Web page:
The President of the CONECT gave Africanmanager an exclusive interview in which he reviewed the current business climate after the parliamentary elections, the economic situation and challenges faced by Tunisia.
What do you think of the business climate in Tunisia after the elections?
Since 2011, the business climate in Tunisia suffered a major handicap in the absence of visibility and clear political and economic strategies.
Worse, economic issues were sidelined. Strictly political and electoral considerations have often prevailed over the real priorities of Tunisians, their expectations and aspirations for a better standard of living, employment and inclusive, sustainable and equitable development in favor all regions and all social categories.
Though this phenomenon can be partly explained by the fact that the country is engaged in a process of transition and the authorities set up and the six governments that the country has had over three years were provisional, the situation has further aggravated by the disruptions and often uncontrolled stoppages that affected many businesses and even strategic services like ports and certain critical services for any external transaction.
The emergence of other threatening scourges like the shadow economy, smuggling and especially the problems of security and terrorism have made the situation even more complex, especially politically and economically.
Therefore, we fully understand the reasons for the closure of some companies, the relocation of others to competing destinations competing and the wait-and-see attitude by Tunisian and foreign investors despite the existence of interesting opportunities and urgent needs of investments, particularly at the regional level.
What worries most is that the country is in its fourth consecutive year of wait! Imagine the volume of missed opportunities, the lost opportunities for job creation, loss of position on foreign markets, the disintegration of certain sectors, laxity in behavior etc…
I personally believe that this was the great adaptability shown by Tunisian companies and the ingenuity of their leaders to find appropriate solutions to meet these multiple challenges. The impact on our economy and our gains, achieved with painstaking collective efforts for decades could have been even worse!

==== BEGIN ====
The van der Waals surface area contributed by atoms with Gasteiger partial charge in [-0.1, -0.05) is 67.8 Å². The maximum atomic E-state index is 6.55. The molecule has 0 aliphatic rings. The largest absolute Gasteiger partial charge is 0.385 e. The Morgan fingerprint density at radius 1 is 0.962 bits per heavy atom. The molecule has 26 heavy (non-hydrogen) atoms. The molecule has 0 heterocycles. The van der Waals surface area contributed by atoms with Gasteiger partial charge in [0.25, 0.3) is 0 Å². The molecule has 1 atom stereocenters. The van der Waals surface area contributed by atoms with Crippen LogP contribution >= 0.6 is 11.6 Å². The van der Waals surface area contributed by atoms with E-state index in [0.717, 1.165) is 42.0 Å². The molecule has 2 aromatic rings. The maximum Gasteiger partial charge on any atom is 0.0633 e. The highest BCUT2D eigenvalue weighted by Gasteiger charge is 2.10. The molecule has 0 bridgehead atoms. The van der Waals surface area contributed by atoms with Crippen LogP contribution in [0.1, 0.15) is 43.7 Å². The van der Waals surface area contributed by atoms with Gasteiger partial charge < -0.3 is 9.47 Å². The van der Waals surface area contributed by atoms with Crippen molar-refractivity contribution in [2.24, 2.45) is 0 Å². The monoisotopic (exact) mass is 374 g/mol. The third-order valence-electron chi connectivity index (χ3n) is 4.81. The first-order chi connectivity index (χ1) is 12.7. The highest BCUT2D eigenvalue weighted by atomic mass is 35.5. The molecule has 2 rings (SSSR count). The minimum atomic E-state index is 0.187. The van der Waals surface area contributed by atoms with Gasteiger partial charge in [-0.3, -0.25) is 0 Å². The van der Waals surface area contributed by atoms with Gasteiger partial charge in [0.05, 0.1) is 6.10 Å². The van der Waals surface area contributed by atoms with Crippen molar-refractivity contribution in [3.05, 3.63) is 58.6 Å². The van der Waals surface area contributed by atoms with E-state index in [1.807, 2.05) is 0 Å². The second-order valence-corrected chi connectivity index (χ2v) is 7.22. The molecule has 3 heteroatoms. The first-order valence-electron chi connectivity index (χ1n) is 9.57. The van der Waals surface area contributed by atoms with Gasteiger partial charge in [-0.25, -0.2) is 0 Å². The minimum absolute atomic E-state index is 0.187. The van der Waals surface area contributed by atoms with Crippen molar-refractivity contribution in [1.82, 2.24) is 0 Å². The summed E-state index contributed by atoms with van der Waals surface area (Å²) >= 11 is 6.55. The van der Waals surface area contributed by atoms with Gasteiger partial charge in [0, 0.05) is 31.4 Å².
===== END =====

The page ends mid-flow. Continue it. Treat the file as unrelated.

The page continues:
All Tunisians have made sacrifices and have paid dearly for this long period of wait-and-see, especially in the cost of living, investment, economic and financial balances of businesses, employment, regional development and even heavy losses in human lives that affected soldiers and members of security forces.
The success of the recent parliamentary elections is undeniably and for all Tunisians a milestone of paramount importance for the future of the country.
It is a relief, a historic turning point and a strategic starting point to establish a new foundation for rapid and robust economic recovery.
Perception and trends are certainly positive. In practice, however, the business climate will depend on the first messages of the new Government, choices and reforms that would introduce and its ability to restore the authority of the state, the value of work and to mobilize all parties around a national program of rehabilitation and recovery of development.
And what about the current economic situation?
In the economic sphere, there is no miracle or magic wand. The economic situation is very difficult. It is even disturbing. The business community and experts are unanimous on this issue. Just look at the last report of the Central Bank to realize the reality of the situation of our economy and future prospects.
The elections themselves cannot be the miracle solution! They, however, offer an adequate framework for rapidly undertaking reforms and taking appropriate action.
What are the major challenges faced by Tunisia?
The challenges are many, heavy and often very acute! They concern the security, the fight against informal trade, smuggling and tax evasion, the rapid introduction of reforms in all fields of investment, finance, taxation, administrative procedures, decentralization, recapturing our export markets and our position as a preferred site for foreign investment, the resumption of normal work and production pace particularly in the area of phosphates and derivatives, improving the social climate and productivity…
You can see the breadth and diversity of challenges! Without the rapid restoration of state authority and the value of work and the adoption of an approach based on consultation and dialogue with all parties without any exclusion or marginalization, we can in no way meet them.
This is my personal and pressing message for the new government, all parties concerned and all Tunisians.
Successful elections gave us an historic opportunity; we have no right to miss it. We all need to live up to the expectations of our great people, our children and our future generations.
Many business leaders are today upset by low productivity and neglect of the value of work, what do you think?
Effectively. It is a challenge imposed on us by the nature of competition in all markets worldwide.
Markets and therefore job opportunities and development belong to the more efficient; those who work better and achieve competitive levels of productivity.
We must all realize that the competition is not internal! All of us, Government, Administration, Entrepreneurs and Employees are facing this challenge. Our mutual interests and the strategic interests of our country require us to meet this challenge! This is the real battle!
We are all called to change behavior and adopt other responsible and civic attitudes.
It is the vision of the CONECT as employers’ organization of citizen enterprises whose responsibility cannot be limited our days to only the economic aspect but also must include the social and societal aspect for the company to be fully integrated into its environment.